Address to participants in the plenary session of the Pontifical Council for Health Care Workers (for Health Pastoral Care)
24 March 2014
Dear Brothers and Sisters,
I welcome you on the occasion of your Plenary Session and I thank Archbishop Zimowski for his words. The Bishop of Rome is grateful to each of you for your commitment to the many brothers and sisters who bear the burden of sickness, disability, and difficult old age.
Your work in these days is inspired by what John Paul II said of suffering, 30 years ago, in the Apostolic Letter Salvifici Doloris: “to do good by one’s suffering and to do good to those who suffer” (n. 30). John Paul II lived and witnessed to these words in an exemplary way. His was a living magisterium, which the People of God reciprocated with so much affection and veneration, recognizing that God was with him.
It is true, in fact, that also in suffering no one is ever alone because God — in his merciful love for man and for the world — embraces even the most inhumane situations, in which the image of the Creator, present in everyone, is blurred or disfigured. Thus it was for Jesus in his Passion. In Him every human pain, every anxiety, every suffering was taken on out of love, out of pure desire to be close to us, to be with us. And here, in Jesus’ Passion, is the greatest lesson for anyone who wants to dedicate him-herself to serving our sick and suffering brothers.
The experience of fraternal sharing with those who suffer opens us to the true beauty of human life which includes its frailty. In protecting and promoting life, at any stage or condition, we can recognize the dignity and value of every single human being, from conception until death.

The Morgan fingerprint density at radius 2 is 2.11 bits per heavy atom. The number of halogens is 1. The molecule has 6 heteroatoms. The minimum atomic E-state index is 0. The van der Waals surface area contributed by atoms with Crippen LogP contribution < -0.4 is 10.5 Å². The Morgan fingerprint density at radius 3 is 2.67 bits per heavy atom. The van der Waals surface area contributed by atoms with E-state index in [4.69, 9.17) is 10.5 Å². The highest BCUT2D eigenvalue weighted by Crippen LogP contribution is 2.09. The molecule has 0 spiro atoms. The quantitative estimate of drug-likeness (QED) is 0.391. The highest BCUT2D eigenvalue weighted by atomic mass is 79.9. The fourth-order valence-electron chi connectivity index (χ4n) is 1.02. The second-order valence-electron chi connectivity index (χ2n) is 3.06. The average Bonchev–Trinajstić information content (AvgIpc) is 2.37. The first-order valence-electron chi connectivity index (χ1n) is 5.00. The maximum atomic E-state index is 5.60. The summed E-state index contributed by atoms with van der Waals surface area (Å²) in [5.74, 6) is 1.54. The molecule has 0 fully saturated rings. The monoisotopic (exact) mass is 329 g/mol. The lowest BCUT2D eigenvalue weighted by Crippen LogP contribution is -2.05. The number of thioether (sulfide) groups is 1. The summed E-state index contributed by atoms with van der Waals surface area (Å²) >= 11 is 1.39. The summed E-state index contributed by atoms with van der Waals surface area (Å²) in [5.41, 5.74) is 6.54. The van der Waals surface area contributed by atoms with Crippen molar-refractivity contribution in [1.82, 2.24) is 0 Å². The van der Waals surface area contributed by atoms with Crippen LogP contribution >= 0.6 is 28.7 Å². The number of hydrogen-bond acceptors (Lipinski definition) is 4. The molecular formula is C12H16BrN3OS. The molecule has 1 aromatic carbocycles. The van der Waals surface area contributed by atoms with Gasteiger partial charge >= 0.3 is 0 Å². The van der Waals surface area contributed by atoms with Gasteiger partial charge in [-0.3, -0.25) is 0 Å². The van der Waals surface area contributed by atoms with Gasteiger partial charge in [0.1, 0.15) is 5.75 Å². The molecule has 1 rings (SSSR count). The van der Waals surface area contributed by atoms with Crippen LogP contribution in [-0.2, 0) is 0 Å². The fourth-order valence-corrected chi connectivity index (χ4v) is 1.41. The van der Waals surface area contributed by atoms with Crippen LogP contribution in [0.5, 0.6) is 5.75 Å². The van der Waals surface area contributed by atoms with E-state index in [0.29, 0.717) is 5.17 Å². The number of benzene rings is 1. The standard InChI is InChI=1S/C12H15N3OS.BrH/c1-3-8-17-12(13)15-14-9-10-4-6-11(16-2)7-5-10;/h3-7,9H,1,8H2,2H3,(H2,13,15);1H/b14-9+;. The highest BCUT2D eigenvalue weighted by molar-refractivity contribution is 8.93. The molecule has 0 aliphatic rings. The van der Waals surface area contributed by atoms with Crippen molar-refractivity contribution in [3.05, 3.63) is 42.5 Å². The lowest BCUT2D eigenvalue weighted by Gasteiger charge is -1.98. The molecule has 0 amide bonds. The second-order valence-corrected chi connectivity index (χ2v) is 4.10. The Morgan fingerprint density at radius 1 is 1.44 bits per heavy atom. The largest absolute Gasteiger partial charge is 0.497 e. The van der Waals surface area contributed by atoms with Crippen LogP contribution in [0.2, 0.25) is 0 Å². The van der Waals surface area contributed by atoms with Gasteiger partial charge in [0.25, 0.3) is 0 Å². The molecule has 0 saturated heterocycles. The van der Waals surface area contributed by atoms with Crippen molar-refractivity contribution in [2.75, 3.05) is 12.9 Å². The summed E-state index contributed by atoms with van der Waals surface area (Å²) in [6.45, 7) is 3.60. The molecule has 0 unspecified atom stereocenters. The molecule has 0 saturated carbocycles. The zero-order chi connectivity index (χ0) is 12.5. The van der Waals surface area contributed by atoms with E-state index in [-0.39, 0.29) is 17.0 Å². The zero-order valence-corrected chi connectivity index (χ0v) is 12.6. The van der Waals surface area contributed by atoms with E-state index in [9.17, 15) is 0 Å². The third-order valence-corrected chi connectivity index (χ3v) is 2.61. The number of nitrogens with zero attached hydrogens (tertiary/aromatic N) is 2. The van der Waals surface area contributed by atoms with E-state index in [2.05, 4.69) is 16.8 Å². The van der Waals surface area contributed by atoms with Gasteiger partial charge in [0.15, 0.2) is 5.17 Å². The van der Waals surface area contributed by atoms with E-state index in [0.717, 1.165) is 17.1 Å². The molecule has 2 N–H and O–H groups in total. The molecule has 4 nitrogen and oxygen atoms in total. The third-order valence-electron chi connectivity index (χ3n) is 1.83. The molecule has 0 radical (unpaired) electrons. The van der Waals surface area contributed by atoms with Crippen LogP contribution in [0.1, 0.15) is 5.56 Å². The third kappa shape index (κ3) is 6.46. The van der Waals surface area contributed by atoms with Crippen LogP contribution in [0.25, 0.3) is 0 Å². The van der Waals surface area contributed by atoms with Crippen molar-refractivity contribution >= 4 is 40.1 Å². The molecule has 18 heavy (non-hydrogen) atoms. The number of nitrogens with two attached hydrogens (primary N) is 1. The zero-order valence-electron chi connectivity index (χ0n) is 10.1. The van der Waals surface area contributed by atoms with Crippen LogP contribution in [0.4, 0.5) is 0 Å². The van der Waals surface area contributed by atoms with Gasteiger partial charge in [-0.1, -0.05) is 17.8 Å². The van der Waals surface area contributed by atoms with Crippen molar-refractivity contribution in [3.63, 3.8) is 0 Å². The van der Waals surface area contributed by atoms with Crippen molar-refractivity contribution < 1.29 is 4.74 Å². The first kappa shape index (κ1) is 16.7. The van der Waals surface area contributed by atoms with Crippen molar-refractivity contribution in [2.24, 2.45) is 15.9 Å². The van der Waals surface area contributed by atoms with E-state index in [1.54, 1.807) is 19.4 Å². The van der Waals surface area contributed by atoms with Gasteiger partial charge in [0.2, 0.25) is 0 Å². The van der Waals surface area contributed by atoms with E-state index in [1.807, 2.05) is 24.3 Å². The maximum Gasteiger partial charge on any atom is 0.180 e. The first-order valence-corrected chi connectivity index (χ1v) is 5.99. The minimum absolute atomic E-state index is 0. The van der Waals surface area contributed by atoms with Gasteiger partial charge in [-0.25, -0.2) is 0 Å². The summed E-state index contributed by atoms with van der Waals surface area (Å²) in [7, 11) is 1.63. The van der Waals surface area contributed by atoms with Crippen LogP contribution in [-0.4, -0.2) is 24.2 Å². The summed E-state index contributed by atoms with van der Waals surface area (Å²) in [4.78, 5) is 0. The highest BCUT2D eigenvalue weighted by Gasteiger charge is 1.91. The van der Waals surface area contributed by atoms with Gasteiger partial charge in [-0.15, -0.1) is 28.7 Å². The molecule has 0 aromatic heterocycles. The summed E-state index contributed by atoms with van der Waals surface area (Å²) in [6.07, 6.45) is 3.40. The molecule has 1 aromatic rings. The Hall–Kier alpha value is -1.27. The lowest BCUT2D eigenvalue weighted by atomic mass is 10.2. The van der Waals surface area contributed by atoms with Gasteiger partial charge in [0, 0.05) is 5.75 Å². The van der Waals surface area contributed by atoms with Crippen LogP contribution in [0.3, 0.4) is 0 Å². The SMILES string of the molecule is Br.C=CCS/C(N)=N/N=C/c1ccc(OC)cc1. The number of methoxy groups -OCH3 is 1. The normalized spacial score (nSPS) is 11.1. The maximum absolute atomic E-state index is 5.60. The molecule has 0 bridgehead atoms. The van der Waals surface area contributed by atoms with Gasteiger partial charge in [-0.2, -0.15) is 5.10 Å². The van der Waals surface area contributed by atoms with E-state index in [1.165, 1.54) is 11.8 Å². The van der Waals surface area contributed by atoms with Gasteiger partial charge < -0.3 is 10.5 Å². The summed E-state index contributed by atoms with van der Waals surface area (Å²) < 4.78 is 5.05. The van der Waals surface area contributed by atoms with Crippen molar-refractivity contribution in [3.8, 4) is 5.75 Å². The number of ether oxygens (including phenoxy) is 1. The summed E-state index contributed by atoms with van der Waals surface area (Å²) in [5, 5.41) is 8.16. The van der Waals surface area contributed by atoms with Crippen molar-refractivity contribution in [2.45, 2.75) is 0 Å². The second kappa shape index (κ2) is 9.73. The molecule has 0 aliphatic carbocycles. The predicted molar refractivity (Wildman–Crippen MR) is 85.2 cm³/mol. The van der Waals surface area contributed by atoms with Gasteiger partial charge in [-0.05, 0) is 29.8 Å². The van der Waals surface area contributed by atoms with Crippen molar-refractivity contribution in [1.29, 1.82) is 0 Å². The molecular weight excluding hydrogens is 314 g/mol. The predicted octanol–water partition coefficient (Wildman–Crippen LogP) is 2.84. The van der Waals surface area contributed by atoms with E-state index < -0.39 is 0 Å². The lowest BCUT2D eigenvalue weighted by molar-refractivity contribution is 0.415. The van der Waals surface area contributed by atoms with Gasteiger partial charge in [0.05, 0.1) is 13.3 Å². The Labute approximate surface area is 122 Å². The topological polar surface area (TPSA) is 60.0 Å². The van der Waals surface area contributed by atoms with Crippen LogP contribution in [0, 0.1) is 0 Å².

Tomorrow we will celebrated the Solemnity of the Annunciation of the Lord. “The one who accepted ‘Life’ in the name of all and for the sake of all was Mary, the Virgin Mother; she is thus most closely and personally associated with the Gospel of life” (John Paul II, Encyclical Letter Evangelium Vitae, n. 102). Mary offered up her own existence, she made her whole self available to the will of God, becoming a “place” of his presence, a “place” in which the Son of God dwells.
Dear friends, in exercising your daily service, let us keep ever present the flesh of Christ present in the poor, in those suffering, in children, also in the unwanted, in those with physical or mental disabilities and in the elderly.
Thus I invoke upon each of you, upon all those who are sick and suffering together with their families, as well as upon all those who take care of them, the maternal protection of Mary, Salus infirmorum, so that she may illumine your reflection and your action in defending and promoting life and in health pastoral care. May the Lord bless you.